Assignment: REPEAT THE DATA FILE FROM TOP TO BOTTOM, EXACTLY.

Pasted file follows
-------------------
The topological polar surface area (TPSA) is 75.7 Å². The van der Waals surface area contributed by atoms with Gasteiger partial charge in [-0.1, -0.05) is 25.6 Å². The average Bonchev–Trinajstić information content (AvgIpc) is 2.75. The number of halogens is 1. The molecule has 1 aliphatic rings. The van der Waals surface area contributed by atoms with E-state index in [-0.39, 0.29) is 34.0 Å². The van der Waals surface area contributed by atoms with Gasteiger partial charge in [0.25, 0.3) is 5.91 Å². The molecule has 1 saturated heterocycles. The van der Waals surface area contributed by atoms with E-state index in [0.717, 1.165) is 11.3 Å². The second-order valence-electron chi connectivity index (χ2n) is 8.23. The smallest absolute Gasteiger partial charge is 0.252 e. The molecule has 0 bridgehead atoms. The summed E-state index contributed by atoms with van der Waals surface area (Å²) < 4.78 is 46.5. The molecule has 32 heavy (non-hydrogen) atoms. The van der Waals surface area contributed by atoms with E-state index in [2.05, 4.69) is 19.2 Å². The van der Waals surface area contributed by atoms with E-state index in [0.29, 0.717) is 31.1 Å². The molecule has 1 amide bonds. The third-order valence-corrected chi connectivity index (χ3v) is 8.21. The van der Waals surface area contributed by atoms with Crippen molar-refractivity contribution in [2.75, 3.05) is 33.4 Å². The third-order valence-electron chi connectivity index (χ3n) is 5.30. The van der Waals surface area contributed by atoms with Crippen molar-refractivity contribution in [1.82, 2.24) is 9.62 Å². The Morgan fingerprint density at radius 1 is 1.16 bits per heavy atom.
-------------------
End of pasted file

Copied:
The topological polar surface area (TPSA) is 75.7 Å². The van der Waals surface area contributed by atoms with Gasteiger partial charge in [-0.1, -0.05) is 25.6 Å². The average Bonchev–Trinajstić information content (AvgIpc) is 2.75. The number of halogens is 1. The molecule has 1 aliphatic rings. The van der Waals surface area contributed by atoms with E-state index in [-0.39, 0.29) is 34.0 Å². The van der Waals surface area contributed by atoms with Gasteiger partial charge in [0.25, 0.3) is 5.91 Å². The molecule has 1 saturated heterocycles. The van der Waals surface area contributed by atoms with E-state index in [0.717, 1.165) is 11.3 Å². The second-order valence-electron chi connectivity index (χ2n) is 8.23. The smallest absolute Gasteiger partial charge is 0.252 e. The molecule has 0 bridgehead atoms. The summed E-state index contributed by atoms with van der Waals surface area (Å²) < 4.78 is 46.5. The molecule has 32 heavy (non-hydrogen) atoms. The van der Waals surface area contributed by atoms with E-state index in [2.05, 4.69) is 19.2 Å². The van der Waals surface area contributed by atoms with E-state index in [0.29, 0.717) is 31.1 Å². The molecule has 1 amide bonds. The third-order valence-corrected chi connectivity index (χ3v) is 8.21. The van der Waals surface area contributed by atoms with Crippen molar-refractivity contribution in [2.75, 3.05) is 33.4 Å². The third-order valence-electron chi connectivity index (χ3n) is 5.30. The van der Waals surface area contributed by atoms with Crippen molar-refractivity contribution in [1.82, 2.24) is 9.62 Å². The Morgan fingerprint density at radius 1 is 1.16 bits per heavy atom.